Apparently not, with pizzas eaten less often and more as a treat, said Mr Moore.
"A pizza may have the same calories as a burger, but it is usually shared by lots of people instead of just being eaten by one.
"The frequency of ordering is much less, about once every five and a half weeks. Plus people have them as meal replacements. They are not a snack."
Still the market is expected to grow in the coming years. In 2005, the convenience food and takeaway market was valued at #7.2 billion of which the pizza delivery market (excluding carry out sales) amounted to #578 million.
Domino's itself grabbed a slice of this action – the company posted a 7.1 per cent increase in like for like sales last year.
In the year to January 1, it increased sales by 15.1 per cent to #200.7 million, while pretax profits surged 26.6 per cent to #11.2 million.
More of interest for potential franchisees was the increase in like for like sales which rose by 7.1 per cent last year.
On the property hunt, the company is also looking for suitable places to be. Each store must have a local population of 15,000 to 20,000 within a three mile radius that can be reached within eight minutes on a busy Friday night.
"We are not looking for prime retail sites. They don't have to be on the main streets, but they can also help rejuvenate an area."
So what is the catch?
People who want to have a slice of the action have to stump up #230,000, at least a third of which should be their own money and the remainder coming from lending or other sources.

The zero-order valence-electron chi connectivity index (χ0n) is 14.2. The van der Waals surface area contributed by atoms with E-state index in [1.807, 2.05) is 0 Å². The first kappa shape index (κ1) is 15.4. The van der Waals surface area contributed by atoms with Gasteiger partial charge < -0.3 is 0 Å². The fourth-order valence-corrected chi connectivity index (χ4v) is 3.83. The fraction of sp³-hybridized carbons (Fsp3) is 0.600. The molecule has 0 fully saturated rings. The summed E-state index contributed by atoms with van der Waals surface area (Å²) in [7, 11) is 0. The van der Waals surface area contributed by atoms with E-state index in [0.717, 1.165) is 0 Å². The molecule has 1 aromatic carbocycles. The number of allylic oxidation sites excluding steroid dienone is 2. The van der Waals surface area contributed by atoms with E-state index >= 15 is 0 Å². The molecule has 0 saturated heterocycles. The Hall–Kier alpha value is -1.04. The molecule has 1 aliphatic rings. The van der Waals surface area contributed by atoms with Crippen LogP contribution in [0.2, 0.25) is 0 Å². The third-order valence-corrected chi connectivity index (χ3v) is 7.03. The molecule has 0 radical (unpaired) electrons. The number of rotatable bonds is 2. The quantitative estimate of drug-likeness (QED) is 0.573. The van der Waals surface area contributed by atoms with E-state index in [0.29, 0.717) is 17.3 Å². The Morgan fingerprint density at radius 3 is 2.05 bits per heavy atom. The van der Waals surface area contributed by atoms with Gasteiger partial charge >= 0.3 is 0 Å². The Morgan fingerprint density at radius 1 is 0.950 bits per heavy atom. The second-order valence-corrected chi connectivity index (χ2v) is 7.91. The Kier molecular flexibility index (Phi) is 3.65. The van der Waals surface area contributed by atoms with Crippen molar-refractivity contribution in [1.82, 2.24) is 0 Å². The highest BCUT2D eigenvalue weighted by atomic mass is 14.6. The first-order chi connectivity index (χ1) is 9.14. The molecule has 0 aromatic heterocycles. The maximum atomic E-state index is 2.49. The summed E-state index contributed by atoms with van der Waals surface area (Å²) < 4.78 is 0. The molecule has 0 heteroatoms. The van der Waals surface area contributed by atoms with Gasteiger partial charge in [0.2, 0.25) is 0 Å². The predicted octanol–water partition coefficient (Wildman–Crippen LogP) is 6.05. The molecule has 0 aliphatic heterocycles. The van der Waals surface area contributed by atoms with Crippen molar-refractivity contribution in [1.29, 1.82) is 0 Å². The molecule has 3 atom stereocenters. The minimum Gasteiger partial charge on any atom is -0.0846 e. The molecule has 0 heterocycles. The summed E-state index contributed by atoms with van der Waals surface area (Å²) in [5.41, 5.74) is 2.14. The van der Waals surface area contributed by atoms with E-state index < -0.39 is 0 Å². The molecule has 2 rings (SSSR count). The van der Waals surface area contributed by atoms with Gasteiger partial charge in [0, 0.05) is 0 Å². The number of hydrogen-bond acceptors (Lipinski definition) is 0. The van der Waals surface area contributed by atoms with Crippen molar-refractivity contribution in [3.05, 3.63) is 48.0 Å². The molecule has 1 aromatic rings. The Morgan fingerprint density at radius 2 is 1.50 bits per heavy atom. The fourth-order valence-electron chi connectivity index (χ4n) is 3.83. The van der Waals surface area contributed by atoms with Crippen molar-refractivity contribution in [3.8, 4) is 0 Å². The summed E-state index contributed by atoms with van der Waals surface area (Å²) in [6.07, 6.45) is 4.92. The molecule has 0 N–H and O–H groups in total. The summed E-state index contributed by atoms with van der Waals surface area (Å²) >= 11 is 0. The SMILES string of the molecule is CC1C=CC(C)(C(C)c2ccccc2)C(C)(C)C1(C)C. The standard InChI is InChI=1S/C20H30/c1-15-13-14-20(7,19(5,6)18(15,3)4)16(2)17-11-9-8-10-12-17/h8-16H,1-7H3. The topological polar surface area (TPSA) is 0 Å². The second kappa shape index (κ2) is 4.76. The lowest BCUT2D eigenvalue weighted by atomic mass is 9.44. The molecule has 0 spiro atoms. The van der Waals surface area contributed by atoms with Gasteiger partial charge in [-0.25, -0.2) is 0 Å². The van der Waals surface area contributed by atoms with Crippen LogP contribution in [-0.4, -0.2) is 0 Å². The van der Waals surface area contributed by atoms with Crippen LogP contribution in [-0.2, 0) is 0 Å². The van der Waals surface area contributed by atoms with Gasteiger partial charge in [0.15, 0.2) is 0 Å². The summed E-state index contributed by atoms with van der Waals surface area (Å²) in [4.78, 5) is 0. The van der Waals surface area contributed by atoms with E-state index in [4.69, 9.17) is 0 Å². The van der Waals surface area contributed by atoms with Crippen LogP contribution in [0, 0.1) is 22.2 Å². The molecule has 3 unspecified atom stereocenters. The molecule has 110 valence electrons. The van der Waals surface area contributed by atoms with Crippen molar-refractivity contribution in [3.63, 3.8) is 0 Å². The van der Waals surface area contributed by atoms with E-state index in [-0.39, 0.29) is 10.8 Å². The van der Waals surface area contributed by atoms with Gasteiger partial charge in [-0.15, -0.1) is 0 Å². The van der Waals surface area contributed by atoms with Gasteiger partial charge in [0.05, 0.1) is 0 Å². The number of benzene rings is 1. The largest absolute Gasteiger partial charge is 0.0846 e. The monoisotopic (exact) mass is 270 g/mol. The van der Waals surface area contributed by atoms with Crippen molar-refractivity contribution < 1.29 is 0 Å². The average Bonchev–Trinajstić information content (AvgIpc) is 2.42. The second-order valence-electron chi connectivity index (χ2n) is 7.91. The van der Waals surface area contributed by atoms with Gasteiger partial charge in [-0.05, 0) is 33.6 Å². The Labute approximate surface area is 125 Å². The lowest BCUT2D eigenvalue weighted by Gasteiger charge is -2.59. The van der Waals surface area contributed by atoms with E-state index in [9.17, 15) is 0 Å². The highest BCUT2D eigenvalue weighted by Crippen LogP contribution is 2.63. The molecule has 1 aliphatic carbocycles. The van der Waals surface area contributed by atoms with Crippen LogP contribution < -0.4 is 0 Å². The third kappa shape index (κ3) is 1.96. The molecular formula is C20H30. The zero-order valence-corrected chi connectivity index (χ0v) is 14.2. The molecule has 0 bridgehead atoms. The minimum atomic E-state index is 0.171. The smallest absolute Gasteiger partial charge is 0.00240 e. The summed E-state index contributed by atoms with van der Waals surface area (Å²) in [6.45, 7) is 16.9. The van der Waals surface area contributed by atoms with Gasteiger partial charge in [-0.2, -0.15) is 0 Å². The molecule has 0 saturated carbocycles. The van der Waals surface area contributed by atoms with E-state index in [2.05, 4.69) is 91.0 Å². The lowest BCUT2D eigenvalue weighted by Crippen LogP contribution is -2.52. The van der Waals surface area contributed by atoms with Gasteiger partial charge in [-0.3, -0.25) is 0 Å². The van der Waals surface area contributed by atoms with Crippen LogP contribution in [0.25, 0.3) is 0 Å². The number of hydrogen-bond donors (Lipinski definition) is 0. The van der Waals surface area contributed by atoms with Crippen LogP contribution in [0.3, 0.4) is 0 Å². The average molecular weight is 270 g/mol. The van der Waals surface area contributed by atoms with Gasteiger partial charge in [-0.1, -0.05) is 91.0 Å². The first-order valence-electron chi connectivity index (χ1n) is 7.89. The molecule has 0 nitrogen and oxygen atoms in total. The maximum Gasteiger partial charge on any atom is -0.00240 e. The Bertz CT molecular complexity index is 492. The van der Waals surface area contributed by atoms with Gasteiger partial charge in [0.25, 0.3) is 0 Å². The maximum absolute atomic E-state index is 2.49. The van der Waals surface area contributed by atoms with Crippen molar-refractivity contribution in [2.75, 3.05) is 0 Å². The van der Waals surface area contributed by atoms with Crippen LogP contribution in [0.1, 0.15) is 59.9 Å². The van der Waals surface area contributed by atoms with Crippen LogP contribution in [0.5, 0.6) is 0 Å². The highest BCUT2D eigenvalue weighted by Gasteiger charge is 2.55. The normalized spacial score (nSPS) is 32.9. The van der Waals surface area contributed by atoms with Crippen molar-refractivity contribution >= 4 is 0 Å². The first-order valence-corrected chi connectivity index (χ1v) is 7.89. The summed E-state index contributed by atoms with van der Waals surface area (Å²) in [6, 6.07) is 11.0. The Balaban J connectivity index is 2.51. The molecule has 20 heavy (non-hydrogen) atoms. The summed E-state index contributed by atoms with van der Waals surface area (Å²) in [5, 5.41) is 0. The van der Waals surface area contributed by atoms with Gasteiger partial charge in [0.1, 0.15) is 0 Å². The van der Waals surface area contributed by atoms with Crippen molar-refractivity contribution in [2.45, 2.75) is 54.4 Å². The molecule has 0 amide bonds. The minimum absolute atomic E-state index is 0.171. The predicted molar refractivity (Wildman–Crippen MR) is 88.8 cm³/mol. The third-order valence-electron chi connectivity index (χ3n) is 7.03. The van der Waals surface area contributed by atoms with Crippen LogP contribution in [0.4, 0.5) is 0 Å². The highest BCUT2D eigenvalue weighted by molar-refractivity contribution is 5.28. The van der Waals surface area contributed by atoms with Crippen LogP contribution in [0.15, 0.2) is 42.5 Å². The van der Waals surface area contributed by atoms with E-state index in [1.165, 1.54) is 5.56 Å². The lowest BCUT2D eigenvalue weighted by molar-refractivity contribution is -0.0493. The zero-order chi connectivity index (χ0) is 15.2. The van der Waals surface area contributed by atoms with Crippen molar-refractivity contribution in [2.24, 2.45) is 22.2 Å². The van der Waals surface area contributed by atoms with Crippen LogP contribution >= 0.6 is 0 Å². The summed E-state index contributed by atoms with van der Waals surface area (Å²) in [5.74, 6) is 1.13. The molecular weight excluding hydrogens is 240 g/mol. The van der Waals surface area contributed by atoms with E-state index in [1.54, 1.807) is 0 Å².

The cost includes training and having a Domino's Pizza expert – or training angel – on site for the first five weeks, while the cost ia lowered to #180,000-#190,000 for subsequent openings.
Domino's also takes a 'royalty' of 5.5 per cent out of each site's sales, 2.7 per cent of which goes straight back to Domino's in the US.
Another five per cent goes towards the firm's national advertising fund – which has been sponsoring Sky's coverage of the Simpsons since 1998.
Sounds a lot, but Mr Moore said the average business had paid off its start up costs in four years.
"It is a very stable business. Each franchisee has the opportunity of having their own business with a successful brand behind it. Franchising used to be a dirty word, but we offer a lot of support.
"The market is expanding. The pizza delivery market is estimated to grow by 92 per cent by 2015 to more than #1 billion.
"But we are not just competing against other pizza companies, we are competing against Chinese, Indian, other takeaways."
Part of the sales are driven by the constantly evolving line up of pizzas with at least six campaigns a year, and at least five new products.
The latest version is the Ay Caramba fajita based pizza, which follows on from the Simpsons link.
This has been extended to Fundiddly Onion Rings – from Simpsons character Ned Flanders, while this year's big hit was the Football Fanatic pizza to coincide with the World Cup.
"It's an endless task coming up with new pizzas, and we have lots of tastings," said Mr Moore.
E-commerce is becoming an increasingly important part of the business with 12.3 per cent of sales currently online – a figure which rose by 40 per cent this year and is expected to increase even more.
Meanwhile the lucky franchisees – those who passed the section process – also get a choice in where their store is.
Apart from on the so-called jewel in the crown sites, where a "beauty contest" is held to determine who gets it.
This involves an assessment of how the site meets the 30 minute service delivery target as well as other considerations such as how many pizzas they sell.
"To get one of the best sites you have to have a pretty convincing record. But they also have to have a good understanding of the operation and of the product," said Mr Moore. "There are huge financial rewards, but people will have to work really hard."
>> Domino's Pizza was founded in Ann Arbor Michigan in 1960
>> There are currently 5,000 stores in the US, and 3,000 in the rest of the world, including 420 in the UK and Ireland
>> Domino's UK and Ireland has four of the ten busiest stores in the world, with the busiest located just outside Dublin serving 3,000 orders per week
>> Domino's Pizza UK & Ireland, based in Milton Keynes, has had the UK and Ireland franchise since 1985